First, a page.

U.S. Army Spc. Kevin Welsh provides security before boarding a CH-47 Chinook helicopter after completing a mission in Chak valley in the Wardak province of Afghanistan on Aug. 3, 2010. 
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U.S. Army Spc. Kevin Welsh provides security before boarding a CH-47 Chinook helicopter after completing a mission in Chak valley in the Wardak province of Afghanistan on Aug. 3, 2010.
Credit: Flickr Photo/U.S. Army (CC BY 2.0)/https://flic.kr/p/8tkNqR

Unwinding the shadowy backstory of the war in Afghanistan

Steve Coll is a staff writer for The New Yorker. His new book, a sequel to his Pulitzer Prize-winner “Ghost Wars,” is “Directorate S: The C.I.A. and America's Secret Wars in Afghanistan and Pakistan, 2001-2016.”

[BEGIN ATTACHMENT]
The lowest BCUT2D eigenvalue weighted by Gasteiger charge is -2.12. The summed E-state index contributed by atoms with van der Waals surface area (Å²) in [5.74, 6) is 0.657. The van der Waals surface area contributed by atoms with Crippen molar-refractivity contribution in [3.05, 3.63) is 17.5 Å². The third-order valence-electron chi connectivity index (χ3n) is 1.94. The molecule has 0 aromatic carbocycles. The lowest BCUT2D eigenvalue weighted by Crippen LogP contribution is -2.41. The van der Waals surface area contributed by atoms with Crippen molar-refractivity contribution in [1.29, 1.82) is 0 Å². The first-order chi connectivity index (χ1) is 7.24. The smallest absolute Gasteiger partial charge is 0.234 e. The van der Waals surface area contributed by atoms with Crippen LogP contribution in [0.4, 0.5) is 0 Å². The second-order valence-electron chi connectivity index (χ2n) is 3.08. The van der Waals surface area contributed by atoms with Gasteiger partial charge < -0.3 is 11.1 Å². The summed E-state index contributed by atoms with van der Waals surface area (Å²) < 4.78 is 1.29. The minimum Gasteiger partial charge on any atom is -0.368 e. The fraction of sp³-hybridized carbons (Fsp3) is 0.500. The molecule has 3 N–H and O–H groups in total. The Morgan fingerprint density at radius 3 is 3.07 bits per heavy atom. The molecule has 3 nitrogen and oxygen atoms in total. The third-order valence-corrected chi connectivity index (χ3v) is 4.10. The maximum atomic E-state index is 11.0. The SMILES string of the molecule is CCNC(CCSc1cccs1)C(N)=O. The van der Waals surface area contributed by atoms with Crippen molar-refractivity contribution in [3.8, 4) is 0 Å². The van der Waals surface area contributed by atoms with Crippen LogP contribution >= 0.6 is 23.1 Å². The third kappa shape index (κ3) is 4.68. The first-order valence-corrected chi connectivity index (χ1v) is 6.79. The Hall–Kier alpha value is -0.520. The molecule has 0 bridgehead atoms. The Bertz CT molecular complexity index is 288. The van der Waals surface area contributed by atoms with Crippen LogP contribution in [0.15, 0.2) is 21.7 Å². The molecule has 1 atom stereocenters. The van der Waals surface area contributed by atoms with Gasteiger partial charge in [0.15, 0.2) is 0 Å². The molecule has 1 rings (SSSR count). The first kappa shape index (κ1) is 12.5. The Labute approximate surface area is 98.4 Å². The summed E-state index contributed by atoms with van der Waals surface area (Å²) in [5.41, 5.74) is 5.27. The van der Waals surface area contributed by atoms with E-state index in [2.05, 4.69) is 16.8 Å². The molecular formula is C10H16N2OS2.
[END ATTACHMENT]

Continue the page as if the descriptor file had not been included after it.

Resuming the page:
The new work, he writes, “seeks to provide a thorough, reliable history of how the CIA, ISI, and Afghan intelligence agencies influenced the rise of a new war in Afghanistan after the fall of the Taliban, and how that war fostered a revival of Al Qaeda, allied terrorist networks, and eventually, branches of the Islamic state.”

Steve Coll spoke at Seattle University’s Pigott Auditorium on February 15. His appearance was co-presented by The Elliott Bay Book Company and Town Hall Seattle. Jennie Cecil Moore recorded the talk.

Listen to the full version below:

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